A survey of the employment prospects of computer science graduates gives a “slightly confusing view” of the “fantastic opportunities” they have, according to ScotlandIS.
Universities in Scotland say that more than 88% of their computer science graduates go into meaningful employment (Scottish Informatics and Computer Science Alliance), although not just within the sector, said the industry organisation
“There is a competing demand from other industries for our skilled graduates, for example from financial services or global consultancy firms and so it is unsurprising that the recent survey showed 32% of students do not work directly in IT/computing,” commented Polly Purvis, chief executive of ScotlandIS.
“A UK wide report chaired by Professor Nigel Shadbolt in 2016 specifically looked at the challenges around the employability of CS students which has energised many of the universities to address some of the problems CS and particularly IT students were facing, and we know the Heads of Computing in Scotland have been working together on this.”
ScotlandIS has developed the Digital Skills Partnership initiative, aimed at ensuring that the computing science curriculum is more aligned to industry’s changing skills requirement. The project, now into its second year, brings together industry, university and college lecturers to share current industry practices to bring curriculum up to date, and also to help develop new curriculum materials, an example being the development of new cyber security courses.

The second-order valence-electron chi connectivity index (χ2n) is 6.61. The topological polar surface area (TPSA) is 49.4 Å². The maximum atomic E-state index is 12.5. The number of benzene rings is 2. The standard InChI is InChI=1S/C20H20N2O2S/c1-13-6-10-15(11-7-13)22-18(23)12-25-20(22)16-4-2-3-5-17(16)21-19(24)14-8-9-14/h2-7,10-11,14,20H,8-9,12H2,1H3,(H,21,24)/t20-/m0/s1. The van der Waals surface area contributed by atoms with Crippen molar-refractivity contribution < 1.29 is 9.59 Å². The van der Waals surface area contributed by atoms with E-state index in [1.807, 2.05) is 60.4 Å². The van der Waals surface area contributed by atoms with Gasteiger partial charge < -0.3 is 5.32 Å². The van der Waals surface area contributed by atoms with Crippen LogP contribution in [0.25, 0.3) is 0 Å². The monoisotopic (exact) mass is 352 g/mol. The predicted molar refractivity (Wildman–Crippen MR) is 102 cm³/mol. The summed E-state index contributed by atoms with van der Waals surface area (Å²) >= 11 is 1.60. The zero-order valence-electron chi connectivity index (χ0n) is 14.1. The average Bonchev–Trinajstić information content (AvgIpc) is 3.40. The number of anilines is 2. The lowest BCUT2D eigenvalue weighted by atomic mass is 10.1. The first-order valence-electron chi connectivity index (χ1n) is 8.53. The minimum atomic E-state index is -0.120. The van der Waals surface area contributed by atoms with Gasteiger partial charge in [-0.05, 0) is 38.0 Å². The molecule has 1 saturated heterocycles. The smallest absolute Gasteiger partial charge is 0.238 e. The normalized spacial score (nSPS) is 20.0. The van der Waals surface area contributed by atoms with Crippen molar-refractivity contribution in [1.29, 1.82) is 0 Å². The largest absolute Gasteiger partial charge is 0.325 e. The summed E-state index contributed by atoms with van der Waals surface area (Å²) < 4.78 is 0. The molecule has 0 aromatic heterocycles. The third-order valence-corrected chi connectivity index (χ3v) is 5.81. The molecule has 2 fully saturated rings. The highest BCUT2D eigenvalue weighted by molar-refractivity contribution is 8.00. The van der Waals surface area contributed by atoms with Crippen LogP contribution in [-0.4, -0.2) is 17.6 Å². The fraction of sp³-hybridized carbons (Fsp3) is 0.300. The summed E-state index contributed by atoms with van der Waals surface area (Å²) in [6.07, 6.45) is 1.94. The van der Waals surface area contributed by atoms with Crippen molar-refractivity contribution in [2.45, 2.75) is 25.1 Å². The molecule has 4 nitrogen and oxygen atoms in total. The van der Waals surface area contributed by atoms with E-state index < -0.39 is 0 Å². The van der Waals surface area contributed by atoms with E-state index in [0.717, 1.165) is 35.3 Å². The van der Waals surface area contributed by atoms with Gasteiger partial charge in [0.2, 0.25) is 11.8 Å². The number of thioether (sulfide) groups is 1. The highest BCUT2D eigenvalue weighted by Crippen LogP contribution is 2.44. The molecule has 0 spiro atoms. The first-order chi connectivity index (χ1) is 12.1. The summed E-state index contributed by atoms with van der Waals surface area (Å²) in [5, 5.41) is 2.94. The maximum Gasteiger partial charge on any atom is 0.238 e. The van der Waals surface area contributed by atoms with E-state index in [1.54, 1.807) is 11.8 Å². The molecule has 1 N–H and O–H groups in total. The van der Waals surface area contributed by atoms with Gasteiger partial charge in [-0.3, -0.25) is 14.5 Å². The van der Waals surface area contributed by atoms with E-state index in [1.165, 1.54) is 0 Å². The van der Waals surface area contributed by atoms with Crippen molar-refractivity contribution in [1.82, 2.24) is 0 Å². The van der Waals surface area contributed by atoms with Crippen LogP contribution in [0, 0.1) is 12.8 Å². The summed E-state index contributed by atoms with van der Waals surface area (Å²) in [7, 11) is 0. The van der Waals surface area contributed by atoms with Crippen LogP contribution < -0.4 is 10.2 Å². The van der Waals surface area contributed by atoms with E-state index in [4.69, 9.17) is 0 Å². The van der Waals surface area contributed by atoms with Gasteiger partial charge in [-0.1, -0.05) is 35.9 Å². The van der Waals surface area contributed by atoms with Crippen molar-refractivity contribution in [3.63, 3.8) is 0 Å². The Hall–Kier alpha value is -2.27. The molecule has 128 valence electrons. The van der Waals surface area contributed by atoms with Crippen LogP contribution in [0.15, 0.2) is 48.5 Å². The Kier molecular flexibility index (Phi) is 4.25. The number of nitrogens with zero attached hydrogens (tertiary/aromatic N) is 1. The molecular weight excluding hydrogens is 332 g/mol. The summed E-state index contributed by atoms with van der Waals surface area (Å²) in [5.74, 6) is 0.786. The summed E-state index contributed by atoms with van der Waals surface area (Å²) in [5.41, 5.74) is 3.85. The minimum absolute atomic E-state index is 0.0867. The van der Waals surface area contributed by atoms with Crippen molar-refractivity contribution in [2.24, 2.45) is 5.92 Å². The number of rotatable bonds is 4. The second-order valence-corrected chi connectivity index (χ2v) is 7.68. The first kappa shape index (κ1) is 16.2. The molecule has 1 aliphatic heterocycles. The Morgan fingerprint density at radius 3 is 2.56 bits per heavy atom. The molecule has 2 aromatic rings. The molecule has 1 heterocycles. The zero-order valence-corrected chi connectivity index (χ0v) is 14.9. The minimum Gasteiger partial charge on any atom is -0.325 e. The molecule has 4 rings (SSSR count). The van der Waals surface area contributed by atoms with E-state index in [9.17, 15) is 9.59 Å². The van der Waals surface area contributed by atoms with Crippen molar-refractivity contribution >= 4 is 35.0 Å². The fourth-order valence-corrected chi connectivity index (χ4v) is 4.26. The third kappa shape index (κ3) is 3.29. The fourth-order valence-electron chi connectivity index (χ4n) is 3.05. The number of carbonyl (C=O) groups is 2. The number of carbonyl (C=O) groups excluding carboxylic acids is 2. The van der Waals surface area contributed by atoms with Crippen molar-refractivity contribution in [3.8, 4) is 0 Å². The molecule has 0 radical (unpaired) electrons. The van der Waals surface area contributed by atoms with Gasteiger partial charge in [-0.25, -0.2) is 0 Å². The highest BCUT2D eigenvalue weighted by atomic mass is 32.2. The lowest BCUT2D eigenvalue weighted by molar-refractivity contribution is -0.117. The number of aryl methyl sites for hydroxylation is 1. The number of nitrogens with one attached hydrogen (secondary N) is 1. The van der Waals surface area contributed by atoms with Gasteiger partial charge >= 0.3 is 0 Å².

“We also run an industry placement programme in partnership with Edinburgh Napier – ePlacement Scotland. Both these initiatives have benefited from active government support.”
Available to students across all Scotland’s universities and Colleges ePlacement Scotland helps students gain real industry experience before they graduate, with an emphasis on increasing their employability.
“All the evidence suggests that students who undertake placements find full time roles more quickly as industry really values the experience they have gained, and we absolutely endorse the suggestion that all students studying a technology related subject should complete a placement,” said Purvis.
“However, this survey shows we cannot be complacent and highlights that there continue to be challenges for our industry to overcome to meet the skills needs of the sector. The technology sector is continually expanding and is a major growth opportunity for the Scottish economy, so we have to get this right.”